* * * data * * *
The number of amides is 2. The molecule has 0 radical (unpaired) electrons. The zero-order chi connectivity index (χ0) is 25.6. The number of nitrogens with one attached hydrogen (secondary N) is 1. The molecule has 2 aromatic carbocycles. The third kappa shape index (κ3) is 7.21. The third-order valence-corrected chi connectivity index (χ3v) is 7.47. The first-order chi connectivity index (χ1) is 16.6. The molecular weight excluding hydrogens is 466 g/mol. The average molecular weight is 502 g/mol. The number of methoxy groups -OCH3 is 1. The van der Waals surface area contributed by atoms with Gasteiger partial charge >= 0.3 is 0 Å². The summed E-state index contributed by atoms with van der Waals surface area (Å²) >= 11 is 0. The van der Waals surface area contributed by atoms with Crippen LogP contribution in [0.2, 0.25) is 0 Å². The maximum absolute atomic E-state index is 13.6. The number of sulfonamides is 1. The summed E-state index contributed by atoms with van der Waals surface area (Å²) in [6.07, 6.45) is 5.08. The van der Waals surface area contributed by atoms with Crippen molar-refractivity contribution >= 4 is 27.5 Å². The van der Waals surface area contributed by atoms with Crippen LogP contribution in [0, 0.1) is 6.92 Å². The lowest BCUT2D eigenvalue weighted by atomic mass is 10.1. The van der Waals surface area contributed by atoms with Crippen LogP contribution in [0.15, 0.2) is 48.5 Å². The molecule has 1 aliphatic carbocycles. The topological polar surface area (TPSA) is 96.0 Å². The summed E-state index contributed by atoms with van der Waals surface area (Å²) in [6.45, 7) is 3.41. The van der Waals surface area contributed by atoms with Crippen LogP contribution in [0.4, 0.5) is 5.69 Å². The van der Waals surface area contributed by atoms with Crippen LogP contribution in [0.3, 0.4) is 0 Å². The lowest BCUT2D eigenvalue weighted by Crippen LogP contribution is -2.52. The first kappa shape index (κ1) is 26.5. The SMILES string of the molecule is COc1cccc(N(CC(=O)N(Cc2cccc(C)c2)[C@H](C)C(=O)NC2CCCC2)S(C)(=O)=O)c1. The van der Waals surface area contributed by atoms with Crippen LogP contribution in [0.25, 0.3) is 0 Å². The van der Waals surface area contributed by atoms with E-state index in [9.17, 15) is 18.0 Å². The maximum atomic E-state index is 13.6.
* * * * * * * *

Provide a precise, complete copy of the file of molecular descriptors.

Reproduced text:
The number of amides is 2. The molecule has 0 radical (unpaired) electrons. The zero-order chi connectivity index (χ0) is 25.6. The number of nitrogens with one attached hydrogen (secondary N) is 1. The molecule has 2 aromatic carbocycles. The third kappa shape index (κ3) is 7.21. The third-order valence-corrected chi connectivity index (χ3v) is 7.47. The first-order chi connectivity index (χ1) is 16.6. The molecular weight excluding hydrogens is 466 g/mol. The average molecular weight is 502 g/mol. The number of methoxy groups -OCH3 is 1. The van der Waals surface area contributed by atoms with Gasteiger partial charge >= 0.3 is 0 Å². The summed E-state index contributed by atoms with van der Waals surface area (Å²) >= 11 is 0. The van der Waals surface area contributed by atoms with Crippen LogP contribution in [0.2, 0.25) is 0 Å². The maximum absolute atomic E-state index is 13.6. The number of sulfonamides is 1. The summed E-state index contributed by atoms with van der Waals surface area (Å²) in [6.07, 6.45) is 5.08. The van der Waals surface area contributed by atoms with Crippen molar-refractivity contribution >= 4 is 27.5 Å². The van der Waals surface area contributed by atoms with Crippen LogP contribution in [0, 0.1) is 6.92 Å². The lowest BCUT2D eigenvalue weighted by atomic mass is 10.1. The van der Waals surface area contributed by atoms with Crippen LogP contribution in [0.15, 0.2) is 48.5 Å². The molecule has 1 aliphatic carbocycles. The topological polar surface area (TPSA) is 96.0 Å². The summed E-state index contributed by atoms with van der Waals surface area (Å²) in [6.45, 7) is 3.41. The van der Waals surface area contributed by atoms with Crippen LogP contribution in [0.4, 0.5) is 5.69 Å². The van der Waals surface area contributed by atoms with Crippen LogP contribution in [0.3, 0.4) is 0 Å². The lowest BCUT2D eigenvalue weighted by Crippen LogP contribution is -2.52. The first kappa shape index (κ1) is 26.5. The SMILES string of the molecule is COc1cccc(N(CC(=O)N(Cc2cccc(C)c2)[C@H](C)C(=O)NC2CCCC2)S(C)(=O)=O)c1. The van der Waals surface area contributed by atoms with Crippen LogP contribution in [0.25, 0.3) is 0 Å². The van der Waals surface area contributed by atoms with E-state index in [9.17, 15) is 18.0 Å². The maximum atomic E-state index is 13.6.